All great businesses have it, that special feature that sets them apart from the competition. Whether it is the ability to introduce new products fastest, that name or slogan that people can’t forget, or that company that grabs the market share by the throat and won’t let go, stock charting successful businesses will show successful traders that most excellent businesses have specific traits in common. Or to phrase it a different way, there are important stock charting factors that separate a good stock from an ordinary stock. Among these factors, several of the non-financial characteristics that you can consider when stock charting successful businesses are product lines, competitive advantages and market leadership. Without these traits, it is highly unlikely that a company will be able to sustain any kind of leadership position.

Product Lines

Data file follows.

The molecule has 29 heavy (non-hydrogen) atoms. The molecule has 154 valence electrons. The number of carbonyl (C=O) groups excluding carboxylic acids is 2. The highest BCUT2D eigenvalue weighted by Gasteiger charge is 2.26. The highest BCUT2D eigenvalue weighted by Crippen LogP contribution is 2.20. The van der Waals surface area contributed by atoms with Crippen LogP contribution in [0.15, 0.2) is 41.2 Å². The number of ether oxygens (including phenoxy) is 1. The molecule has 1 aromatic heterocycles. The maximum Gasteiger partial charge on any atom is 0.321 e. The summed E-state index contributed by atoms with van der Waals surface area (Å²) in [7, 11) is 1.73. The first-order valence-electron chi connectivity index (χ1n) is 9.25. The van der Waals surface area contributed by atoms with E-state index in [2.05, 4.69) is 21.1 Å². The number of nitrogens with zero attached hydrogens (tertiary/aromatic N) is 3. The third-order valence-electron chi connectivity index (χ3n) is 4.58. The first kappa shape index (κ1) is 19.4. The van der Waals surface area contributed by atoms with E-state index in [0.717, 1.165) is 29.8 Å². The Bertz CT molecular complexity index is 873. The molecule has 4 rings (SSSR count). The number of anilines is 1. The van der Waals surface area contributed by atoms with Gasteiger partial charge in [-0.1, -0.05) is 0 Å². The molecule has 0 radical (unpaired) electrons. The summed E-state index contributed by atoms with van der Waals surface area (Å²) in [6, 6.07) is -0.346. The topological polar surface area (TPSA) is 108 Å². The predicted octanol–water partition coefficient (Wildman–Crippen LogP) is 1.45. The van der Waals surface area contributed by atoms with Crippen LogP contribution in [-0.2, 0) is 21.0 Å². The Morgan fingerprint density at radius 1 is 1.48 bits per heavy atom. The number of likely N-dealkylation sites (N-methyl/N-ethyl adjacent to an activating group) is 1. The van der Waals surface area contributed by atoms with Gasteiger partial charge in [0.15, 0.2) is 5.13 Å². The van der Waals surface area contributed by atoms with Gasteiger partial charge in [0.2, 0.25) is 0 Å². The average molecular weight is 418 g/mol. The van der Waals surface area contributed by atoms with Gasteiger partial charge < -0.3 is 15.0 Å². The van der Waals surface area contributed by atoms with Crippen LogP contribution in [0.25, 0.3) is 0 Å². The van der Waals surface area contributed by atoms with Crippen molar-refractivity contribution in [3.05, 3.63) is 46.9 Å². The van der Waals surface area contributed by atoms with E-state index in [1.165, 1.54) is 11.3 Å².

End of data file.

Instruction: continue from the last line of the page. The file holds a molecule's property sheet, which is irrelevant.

When stock charting successful businesses, it is important to look at their picture from a long term investing perspective. Will anyone want, or even remember, the company’s product tomorrow? If a company’s source of identity is based on something that is a fad or quickly passing technology, the company’s success will fade as fast as its product. 8-track tape players were top-of-the-line technology at one time, but you will probably only find a player in a museum these days. Great companies with success you can track using candlestick charting have products and services that people desire year after year because of their universal appeal or because the company keeps the products fresh by responding to changing consumer demands.